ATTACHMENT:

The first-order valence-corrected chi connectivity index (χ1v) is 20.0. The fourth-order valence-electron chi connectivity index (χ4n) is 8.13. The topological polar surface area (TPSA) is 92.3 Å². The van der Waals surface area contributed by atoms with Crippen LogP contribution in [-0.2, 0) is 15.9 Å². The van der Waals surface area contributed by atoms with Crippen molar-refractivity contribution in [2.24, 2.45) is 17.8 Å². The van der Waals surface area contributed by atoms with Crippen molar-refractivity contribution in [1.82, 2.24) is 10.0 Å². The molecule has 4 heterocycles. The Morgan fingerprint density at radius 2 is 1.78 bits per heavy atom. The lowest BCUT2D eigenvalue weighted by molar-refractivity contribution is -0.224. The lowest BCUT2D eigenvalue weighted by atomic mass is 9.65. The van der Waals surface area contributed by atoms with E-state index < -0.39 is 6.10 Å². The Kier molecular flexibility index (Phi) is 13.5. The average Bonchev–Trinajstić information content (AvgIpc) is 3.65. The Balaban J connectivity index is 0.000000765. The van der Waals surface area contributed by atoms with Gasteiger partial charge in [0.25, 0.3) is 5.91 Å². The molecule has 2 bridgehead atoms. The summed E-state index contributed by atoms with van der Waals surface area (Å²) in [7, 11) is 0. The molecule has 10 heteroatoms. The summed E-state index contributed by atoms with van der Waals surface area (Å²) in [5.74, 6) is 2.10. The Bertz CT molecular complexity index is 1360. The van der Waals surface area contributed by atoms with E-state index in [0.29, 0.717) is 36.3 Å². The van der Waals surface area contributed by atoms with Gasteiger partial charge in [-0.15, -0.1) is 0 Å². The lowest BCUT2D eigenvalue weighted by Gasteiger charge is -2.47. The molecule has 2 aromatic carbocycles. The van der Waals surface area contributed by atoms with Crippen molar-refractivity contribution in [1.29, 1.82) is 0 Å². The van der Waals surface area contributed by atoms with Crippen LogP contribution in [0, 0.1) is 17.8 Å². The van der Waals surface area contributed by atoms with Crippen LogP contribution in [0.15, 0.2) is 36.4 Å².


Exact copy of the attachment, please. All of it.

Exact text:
The first-order valence-corrected chi connectivity index (χ1v) is 20.0. The fourth-order valence-electron chi connectivity index (χ4n) is 8.13. The topological polar surface area (TPSA) is 92.3 Å². The van der Waals surface area contributed by atoms with Crippen LogP contribution in [-0.2, 0) is 15.9 Å². The van der Waals surface area contributed by atoms with Crippen molar-refractivity contribution in [2.24, 2.45) is 17.8 Å². The van der Waals surface area contributed by atoms with Crippen molar-refractivity contribution in [1.82, 2.24) is 10.0 Å². The molecule has 4 heterocycles. The Morgan fingerprint density at radius 2 is 1.78 bits per heavy atom. The lowest BCUT2D eigenvalue weighted by molar-refractivity contribution is -0.224. The lowest BCUT2D eigenvalue weighted by atomic mass is 9.65. The van der Waals surface area contributed by atoms with E-state index < -0.39 is 6.10 Å². The Kier molecular flexibility index (Phi) is 13.5. The average Bonchev–Trinajstić information content (AvgIpc) is 3.65. The Balaban J connectivity index is 0.000000765. The van der Waals surface area contributed by atoms with Gasteiger partial charge in [0.25, 0.3) is 5.91 Å². The molecule has 2 bridgehead atoms. The summed E-state index contributed by atoms with van der Waals surface area (Å²) in [7, 11) is 0. The molecule has 10 heteroatoms. The summed E-state index contributed by atoms with van der Waals surface area (Å²) in [5.74, 6) is 2.10. The Bertz CT molecular complexity index is 1360. The van der Waals surface area contributed by atoms with E-state index in [0.29, 0.717) is 36.3 Å². The van der Waals surface area contributed by atoms with Gasteiger partial charge in [-0.15, -0.1) is 0 Å². The lowest BCUT2D eigenvalue weighted by Gasteiger charge is -2.47. The molecule has 2 aromatic carbocycles. The van der Waals surface area contributed by atoms with Crippen molar-refractivity contribution in [1.29, 1.82) is 0 Å². The van der Waals surface area contributed by atoms with Crippen LogP contribution in [0, 0.1) is 17.8 Å². The van der Waals surface area contributed by atoms with Crippen LogP contribution in [0.15, 0.2) is 36.4 Å².